Tilbury were formed in the late 1800s and moved to Orient Field after World War I. The ground was leased to the club for a reasonable price by a director of Leyton Orient, which is how it got its name. During World War II it was used as an anti-aircraft battery, after which they were told to become Orient’s feeder team or vacate the ground, an offer they refused.
They did not have to look very far for a new home, though, as they moved to the adjoining grounds which was a former greyhound racing venue that had fallen into disrepair. Tilbury locals joined with the club to help improve the stadium, and good cup runs in the ’40s along with the sale of goalkeeper Tom Scannell to Southend United allowed them to buy the stadium outright.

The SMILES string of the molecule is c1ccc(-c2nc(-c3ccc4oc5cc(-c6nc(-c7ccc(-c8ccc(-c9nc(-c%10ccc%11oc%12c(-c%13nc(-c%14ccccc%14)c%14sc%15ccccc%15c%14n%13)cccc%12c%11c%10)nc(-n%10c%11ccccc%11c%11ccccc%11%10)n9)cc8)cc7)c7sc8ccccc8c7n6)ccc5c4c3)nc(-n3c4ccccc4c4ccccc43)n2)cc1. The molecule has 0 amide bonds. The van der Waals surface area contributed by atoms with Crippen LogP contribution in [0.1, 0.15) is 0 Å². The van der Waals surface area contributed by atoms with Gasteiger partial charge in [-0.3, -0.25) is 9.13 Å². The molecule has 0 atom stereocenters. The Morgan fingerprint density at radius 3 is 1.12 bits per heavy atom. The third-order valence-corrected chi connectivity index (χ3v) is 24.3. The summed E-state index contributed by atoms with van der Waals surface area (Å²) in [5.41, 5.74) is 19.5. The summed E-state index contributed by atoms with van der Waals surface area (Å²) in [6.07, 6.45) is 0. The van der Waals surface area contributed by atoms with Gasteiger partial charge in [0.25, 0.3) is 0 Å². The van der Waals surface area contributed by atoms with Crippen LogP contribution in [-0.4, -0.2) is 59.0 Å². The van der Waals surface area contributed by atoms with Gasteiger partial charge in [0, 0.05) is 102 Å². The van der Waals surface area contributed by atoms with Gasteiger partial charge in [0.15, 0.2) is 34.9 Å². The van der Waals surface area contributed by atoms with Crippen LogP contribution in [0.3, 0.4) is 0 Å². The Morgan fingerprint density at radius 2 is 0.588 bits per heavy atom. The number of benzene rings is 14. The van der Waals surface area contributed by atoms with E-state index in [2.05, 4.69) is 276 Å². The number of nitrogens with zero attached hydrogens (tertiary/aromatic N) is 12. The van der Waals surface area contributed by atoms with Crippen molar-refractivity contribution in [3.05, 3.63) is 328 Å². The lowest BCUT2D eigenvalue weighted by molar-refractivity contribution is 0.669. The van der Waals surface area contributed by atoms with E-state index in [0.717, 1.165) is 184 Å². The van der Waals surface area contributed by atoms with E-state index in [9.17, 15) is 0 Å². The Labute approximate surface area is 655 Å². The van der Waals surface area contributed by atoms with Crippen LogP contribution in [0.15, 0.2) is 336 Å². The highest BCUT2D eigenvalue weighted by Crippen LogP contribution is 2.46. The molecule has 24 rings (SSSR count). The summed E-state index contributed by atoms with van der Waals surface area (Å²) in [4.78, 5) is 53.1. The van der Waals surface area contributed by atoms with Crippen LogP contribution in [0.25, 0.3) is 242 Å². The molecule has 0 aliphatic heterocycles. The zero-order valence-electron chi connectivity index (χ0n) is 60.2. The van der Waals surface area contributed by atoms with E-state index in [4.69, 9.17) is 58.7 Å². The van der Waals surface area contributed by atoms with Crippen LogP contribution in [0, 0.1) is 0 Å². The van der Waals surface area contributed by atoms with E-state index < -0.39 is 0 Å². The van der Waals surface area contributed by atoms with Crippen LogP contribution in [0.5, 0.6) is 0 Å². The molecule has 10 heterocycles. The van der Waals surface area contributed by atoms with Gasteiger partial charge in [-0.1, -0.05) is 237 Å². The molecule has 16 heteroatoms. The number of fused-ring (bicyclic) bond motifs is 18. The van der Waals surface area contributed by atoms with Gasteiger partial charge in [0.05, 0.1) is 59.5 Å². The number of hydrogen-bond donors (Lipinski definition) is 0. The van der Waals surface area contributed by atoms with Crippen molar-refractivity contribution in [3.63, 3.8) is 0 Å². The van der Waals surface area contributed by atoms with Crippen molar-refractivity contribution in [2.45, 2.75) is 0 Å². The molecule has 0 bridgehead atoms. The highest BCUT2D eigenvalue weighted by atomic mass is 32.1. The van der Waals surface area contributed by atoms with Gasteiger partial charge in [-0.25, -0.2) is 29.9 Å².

In 1970 they built a unique concrete stand, which houses the changing rooms underneath the seats of the spectators, who have a view of the pitch through a row of glass windows.
After a 129 year existence, Darlington Football Club eventually folded in 2012 after several years of financial problems, largely due to the all-seater stadium they moved to in 2003 which seated 25,000 people despite the club’s record attendance being 4,000 shy of that in 1960.
After a series of fundraising attempts by the fans, and various consortiums proposing takeovers, Darlington 1883 Limited was incorporated in 2012. Darlington Football Club Community Interest Company took a majority stake in the club, with 15% owned by the Darlington 1883 Supporters’ Club and 33% by 28 individual fans.
They began life in the Northern League Division One, as they were considered by the Football Association as a new club. They currently ground share with Bishop Auckland at Heritage Park, although there are plans in place to move back to Darlington, sharing with the town’s rugby club. In March 2015, supporters of the club started a fundraising campaign aiming to reach at least £225,000 to facilitate the move.